The Will to Discourse

One way to decide whether you should include an idea in a paper you’re writing is to ask yourself how willing you are to discuss it. You should, of course, also be able to discuss it; that is, you should be aware of your reasons for believing what you believe and have some sense of how someone else might think otherwise. But this issue won’t arise if you have already decided not to engage with someone who disagrees with you. My advice is to leave such ideas out of your scholarly writing.

You’ll never be able to do that completely, but it is worth trying. It is a companion rule to Oliver Smithies’ suggestion to “never write something you don’t understand”. You will find, I suspect, that your unwillingness to discuss something is often grounded in not quite understanding it. You may be quite certain that it is true, but on closer inspection you realize that this is just because so many people you respect are saying it. Worse, you may remember that the only reason you think what you think is that it sounded good in the “hot take” you read a few months ago. Better go back to the source and do a little fact checking. Once you’ve got your facts in order, you may still believe it–after all, it may still be true–but now you also know why. And this, you will sometimes find, has the added benefit of giving you the will to talk to other people about it. It’s at this point that it should go into your paper.

Now, since you originally didn’t find them worth discussing, these ideas often go unnoticed in your writing. The issue will only really come up when you run into difficulties with a sentence, or when one of your readers does. If the paper is already published, it’s of course too late, and you will just have to step up and admit that you hadn’t thought that point through well enough. (There should be no shame in this.) But you might also notice it during the writing and revision process, when you are struggling with how to express a particular thought. That’s when you should take a step back and ask yourself whether you’re actually willing to discuss it. How would you react if someone tells you you are wrong. And if your answer is that you’d just stop talking to that person then I strongly advise you just to delete it. The implicit subtext of all scholarly writing is (or, rather, should be) “Here are few things I’m happy to discuss.”

Please note that I’m not saying you should not hold beliefs you don’t want to discuss. Nor even that your published work be entirely insulated from those beliefs. It can certainly be useful to put some distance between, say, your scientific investigations and your religious convictions, so that your results can stand or fall independent of your faith, but, through a long and varied life, most of your beliefs will come into contact with each other at some point and, when they do, they will demand a modicum of consistency. So you will sometimes find that the discussion you are willing to have leads (sometimes surprisingly quickly) to one you don’t want to have. That possibility should not prevent you from writing things down either.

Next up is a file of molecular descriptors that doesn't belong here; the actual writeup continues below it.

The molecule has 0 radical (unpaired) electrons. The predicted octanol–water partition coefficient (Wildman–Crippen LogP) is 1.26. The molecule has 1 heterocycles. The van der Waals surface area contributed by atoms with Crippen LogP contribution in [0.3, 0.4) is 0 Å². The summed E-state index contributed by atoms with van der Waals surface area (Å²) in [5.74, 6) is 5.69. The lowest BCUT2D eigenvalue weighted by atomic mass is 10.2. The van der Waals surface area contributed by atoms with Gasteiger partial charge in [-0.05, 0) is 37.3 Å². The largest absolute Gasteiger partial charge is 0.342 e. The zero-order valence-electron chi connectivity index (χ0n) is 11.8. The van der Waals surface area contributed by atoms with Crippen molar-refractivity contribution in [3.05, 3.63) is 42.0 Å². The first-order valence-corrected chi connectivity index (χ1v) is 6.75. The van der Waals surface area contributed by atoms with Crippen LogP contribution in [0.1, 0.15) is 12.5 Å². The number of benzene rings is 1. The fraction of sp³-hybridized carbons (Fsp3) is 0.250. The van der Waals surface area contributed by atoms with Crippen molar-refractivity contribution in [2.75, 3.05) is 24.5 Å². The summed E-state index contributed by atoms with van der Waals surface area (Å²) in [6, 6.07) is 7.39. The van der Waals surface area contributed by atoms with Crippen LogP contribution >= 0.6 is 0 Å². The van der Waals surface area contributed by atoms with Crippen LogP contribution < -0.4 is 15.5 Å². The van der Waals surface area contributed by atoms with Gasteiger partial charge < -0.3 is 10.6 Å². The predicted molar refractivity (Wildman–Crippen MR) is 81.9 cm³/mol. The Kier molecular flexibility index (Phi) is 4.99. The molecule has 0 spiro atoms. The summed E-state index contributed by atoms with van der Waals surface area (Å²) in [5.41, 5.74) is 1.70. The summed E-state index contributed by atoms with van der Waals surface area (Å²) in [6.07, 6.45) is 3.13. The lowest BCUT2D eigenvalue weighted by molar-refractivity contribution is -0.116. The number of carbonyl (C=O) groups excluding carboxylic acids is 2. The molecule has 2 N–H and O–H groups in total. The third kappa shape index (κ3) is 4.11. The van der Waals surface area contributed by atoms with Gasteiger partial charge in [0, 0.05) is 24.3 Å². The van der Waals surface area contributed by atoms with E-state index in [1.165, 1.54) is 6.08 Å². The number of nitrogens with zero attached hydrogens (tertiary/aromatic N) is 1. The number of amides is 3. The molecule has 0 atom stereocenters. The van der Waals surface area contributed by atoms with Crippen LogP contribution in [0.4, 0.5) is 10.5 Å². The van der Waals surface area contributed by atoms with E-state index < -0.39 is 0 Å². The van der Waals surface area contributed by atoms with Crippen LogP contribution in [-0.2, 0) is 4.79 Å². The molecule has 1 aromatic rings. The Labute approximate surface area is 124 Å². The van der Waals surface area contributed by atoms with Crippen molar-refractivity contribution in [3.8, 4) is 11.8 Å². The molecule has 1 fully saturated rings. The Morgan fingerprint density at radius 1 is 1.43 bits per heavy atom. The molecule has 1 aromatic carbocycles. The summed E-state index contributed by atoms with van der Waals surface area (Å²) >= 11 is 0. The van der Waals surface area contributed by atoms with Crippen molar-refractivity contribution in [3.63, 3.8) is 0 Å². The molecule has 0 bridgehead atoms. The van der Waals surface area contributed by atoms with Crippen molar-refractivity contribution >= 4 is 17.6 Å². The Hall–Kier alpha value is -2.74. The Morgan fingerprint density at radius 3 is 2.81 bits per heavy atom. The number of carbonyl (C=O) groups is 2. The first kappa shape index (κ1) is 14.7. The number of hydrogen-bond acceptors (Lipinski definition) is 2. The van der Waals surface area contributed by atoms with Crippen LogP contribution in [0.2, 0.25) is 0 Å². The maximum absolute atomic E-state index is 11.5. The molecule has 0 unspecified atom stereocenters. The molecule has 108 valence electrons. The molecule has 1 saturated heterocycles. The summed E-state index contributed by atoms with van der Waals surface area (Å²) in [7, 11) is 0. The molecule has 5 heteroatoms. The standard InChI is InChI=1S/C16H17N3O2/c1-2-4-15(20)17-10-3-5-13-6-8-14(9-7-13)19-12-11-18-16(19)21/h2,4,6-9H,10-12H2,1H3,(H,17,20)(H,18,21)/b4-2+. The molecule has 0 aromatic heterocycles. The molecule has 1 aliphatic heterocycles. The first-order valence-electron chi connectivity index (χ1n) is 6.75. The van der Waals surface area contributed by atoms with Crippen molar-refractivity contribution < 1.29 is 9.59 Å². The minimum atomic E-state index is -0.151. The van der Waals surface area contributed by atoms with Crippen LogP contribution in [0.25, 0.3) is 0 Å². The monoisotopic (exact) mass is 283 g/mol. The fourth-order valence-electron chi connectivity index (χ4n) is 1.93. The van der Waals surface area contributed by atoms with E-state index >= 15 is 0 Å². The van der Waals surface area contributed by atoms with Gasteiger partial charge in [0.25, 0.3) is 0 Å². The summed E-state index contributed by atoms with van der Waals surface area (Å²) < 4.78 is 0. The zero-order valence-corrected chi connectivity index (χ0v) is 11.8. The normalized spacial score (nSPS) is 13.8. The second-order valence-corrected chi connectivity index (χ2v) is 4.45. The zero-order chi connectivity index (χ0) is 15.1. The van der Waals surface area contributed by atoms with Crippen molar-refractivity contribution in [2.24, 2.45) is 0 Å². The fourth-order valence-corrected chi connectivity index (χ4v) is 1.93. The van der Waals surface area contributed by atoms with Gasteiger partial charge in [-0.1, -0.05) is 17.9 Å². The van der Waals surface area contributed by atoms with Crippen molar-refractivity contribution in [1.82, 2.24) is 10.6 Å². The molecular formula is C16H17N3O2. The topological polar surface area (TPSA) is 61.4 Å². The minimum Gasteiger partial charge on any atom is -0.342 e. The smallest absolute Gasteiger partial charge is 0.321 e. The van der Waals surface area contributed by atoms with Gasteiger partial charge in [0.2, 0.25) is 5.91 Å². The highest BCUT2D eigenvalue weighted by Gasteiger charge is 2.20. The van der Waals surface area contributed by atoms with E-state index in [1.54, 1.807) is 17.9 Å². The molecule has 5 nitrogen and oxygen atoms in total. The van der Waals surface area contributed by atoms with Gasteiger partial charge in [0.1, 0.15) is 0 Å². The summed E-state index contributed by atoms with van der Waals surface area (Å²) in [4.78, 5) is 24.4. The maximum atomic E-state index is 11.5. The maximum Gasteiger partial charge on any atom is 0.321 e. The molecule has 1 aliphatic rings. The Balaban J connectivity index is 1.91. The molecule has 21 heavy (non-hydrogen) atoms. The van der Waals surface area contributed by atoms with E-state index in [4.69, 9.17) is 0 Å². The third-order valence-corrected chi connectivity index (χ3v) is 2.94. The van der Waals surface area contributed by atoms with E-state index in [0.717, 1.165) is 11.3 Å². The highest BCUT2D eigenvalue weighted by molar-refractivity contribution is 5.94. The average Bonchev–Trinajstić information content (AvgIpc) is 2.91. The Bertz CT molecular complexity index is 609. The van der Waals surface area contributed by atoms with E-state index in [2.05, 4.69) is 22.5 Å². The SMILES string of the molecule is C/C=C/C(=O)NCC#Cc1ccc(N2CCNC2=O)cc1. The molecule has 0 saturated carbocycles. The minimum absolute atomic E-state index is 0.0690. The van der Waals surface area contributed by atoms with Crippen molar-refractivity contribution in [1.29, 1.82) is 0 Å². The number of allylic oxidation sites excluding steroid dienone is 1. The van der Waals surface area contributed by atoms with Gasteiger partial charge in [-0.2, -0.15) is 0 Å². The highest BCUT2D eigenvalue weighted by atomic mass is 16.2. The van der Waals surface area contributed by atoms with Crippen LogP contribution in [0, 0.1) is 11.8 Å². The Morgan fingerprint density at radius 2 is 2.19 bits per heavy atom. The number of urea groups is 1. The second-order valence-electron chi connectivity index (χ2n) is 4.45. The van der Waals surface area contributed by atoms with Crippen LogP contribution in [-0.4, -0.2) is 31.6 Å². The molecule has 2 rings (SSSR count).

I am suggesting mainly that you let ideas you don’t want to discuss go without saying. If you hold beliefs that you really think can be held without question, then you should give your reader the credit of presumably holding them too. You should write some sentences about ideas you do want to discuss in such a way that they sometimes, and sometimes shamelessly, presume things you don’t want to discuss. A reader who would question those things should get the sense, even before raising the question, that doing so will not begin a conversation, but rather end it. You are, in a sense, granting that if you are wrong about this then your point will fall. But your interlocutor will have to wait until you discover your error for yourself before a retraction is forthcoming. That’s a limiting case, however. Your paper should consist solely of such sentences. Your readers should not be only those that take your hints about what you don’t want to discuss.

Scholarly writing, I always say, is the art of writing down what you know for the purpose of discussing it with other knowledgeable people. It presumes a will to discuss things. This will, I would add, is grounded in a commitment to what Foucault called “the law of coherence”:

a procedural obligation, almost a moral constraint of research: not to multiply contradictions uselessly; not to be taken in by small differences; not to give too much weight to changes, disavowals, returns to the past, and polemics; not to suppose that men’s discourse is perpetually undermined from within by the contradiction of their desires, the influences that they have been subjected to, or the conditions in which they live. (Archaeology of Knowledge, p. 149)

Of course, he talked about this law with some irony. He was not proposing that we do or should at all times obey it, only that it is presumed in discourse and, especially, in our history of ideas. I think this obligation is worth considering from time to time in your own procedures. When you feel undermined by your desires, the influences that you have been subjected to, or the conditions under which you live, ask yourself whether or not you are open to discussing them. If not, leave the idea out of your writing for now. Come back to it when you’re feeling stronger.

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